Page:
Bill Partner

Bill and Joel discover the body

Fortunately for them, Bill’s partner had taken the car parts and put them in his own car, which meant we now had a vehicle to get away from Boston. Sadly, it also meant saying goodbye to Bill, as we dropped him off back home after we managed to get the car started (while fighting zombies along the way). From the way they said goodbye, it looks like we won’t be seeing him again in this game.

PS: I thought it was interesting that the fact that Bill’s gay completely went over the heads of some people. OK, maybe “partner” can mean several things, but it was pretty obvious from the way he spoke of the dude and his reaction to his death that they weren’t just buddies. And just to make things extra clear, the men’s mag that Ellie pulled out in the car — a very funny scene, by the way — should have made it crystal. I guess sometimes you just have to shake your head at the stupidity.

Bill Mag

Ellie pulls a joke on Joel

‘The Last of Us’ Diary: Part IV — High Tension

May 15, 2015 in Game Reviews, Reviews by pacejmiller

Joel takes on a Bloater

Joel takes on a Bloater

Note: This is the fourth part of a multi-part series detailing my experiences, observations and thoughts on The Last of Us on PS3. Part 1 can be found here, Part 2 can be found here, and Part 3 here.

Days 5 & 6 (May 9 & 10, 2015)

So now Joel and Tess have picked up Ellie and intend to take her to rendezvous with the Fireflies. Naturally, this requires sneaking out of the Boston quarantine zone and venturing through lots of dangerous shit with soldiers and zombies.

The Last of Us starts to pick up from here. Tess and Ellie are both NPCs (a new term I learned which means non-playable characters; I thought it meant National People’s Congress), but only Tess really helps out by attacking enemies.

Speaking of which, I love the variety of enemies in this game and how it mixes the humans with the zombies to provide different strategic experiences. With the humans, you have to sneak up on them and strangle or stick a shiv into them from behind so they don’t make too much noise. If they discover you, you’re screwed, and you’ll have to end up taking them all out the old-fashioned way like Emilio Estevez in Young Guns. With limited ammo and supplies, that’s not often a good idea, and you’ll have to make the most of the terrain and your ability to run to take them out one by one.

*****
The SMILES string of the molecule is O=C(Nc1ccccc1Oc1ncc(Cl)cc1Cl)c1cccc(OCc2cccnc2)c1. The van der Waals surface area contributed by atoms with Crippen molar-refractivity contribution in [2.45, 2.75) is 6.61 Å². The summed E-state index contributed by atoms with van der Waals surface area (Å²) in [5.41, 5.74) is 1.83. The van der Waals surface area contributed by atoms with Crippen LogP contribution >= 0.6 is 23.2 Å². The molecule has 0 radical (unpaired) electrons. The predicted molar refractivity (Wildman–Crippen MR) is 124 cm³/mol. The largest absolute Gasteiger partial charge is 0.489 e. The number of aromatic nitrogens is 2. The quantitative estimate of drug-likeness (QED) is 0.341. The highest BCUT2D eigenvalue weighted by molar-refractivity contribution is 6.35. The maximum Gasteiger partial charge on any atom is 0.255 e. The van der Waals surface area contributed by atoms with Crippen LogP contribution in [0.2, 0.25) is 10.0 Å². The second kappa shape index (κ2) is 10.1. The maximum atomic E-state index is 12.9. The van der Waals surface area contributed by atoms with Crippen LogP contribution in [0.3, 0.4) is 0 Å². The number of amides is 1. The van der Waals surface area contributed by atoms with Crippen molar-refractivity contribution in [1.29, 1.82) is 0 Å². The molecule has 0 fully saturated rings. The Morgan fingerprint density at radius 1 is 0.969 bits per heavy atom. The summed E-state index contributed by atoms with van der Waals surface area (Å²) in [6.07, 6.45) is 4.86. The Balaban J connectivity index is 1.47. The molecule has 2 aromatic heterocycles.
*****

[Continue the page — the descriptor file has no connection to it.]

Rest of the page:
Going out in a blaze of glory!

Going out in a blaze of glory!

It’s really nerve-racking taking on humans because some of them have either guns or melee weapons. Using your special listening ability to see where they are hiding is often crucial, and having the patience to take your time is key. Like Eminem, my palms were sweaty.

One of my favourite tactics is to throw a bottle or brick at a human enemy to stun them, then race up to grab them and do my thing. I’ve also learned that sometimes you just have to run and forget about fighting them. It’s not like that in every game.

A military pamphlet you get in the game explaining the different stages of infection

A military pamphlet you get in the game explaining the different stages of infection

The zombies — known as “the infected” — provide a different experience. There are at least four types, as far as I know, depending on their stage of infection. The Runners are basically like humans, except they can’t use weapons so they are easier to kill. However, they also travel in packs, and Joel can’t fight like a character from Dynasty Warriors so the best option is usually to run away and hide.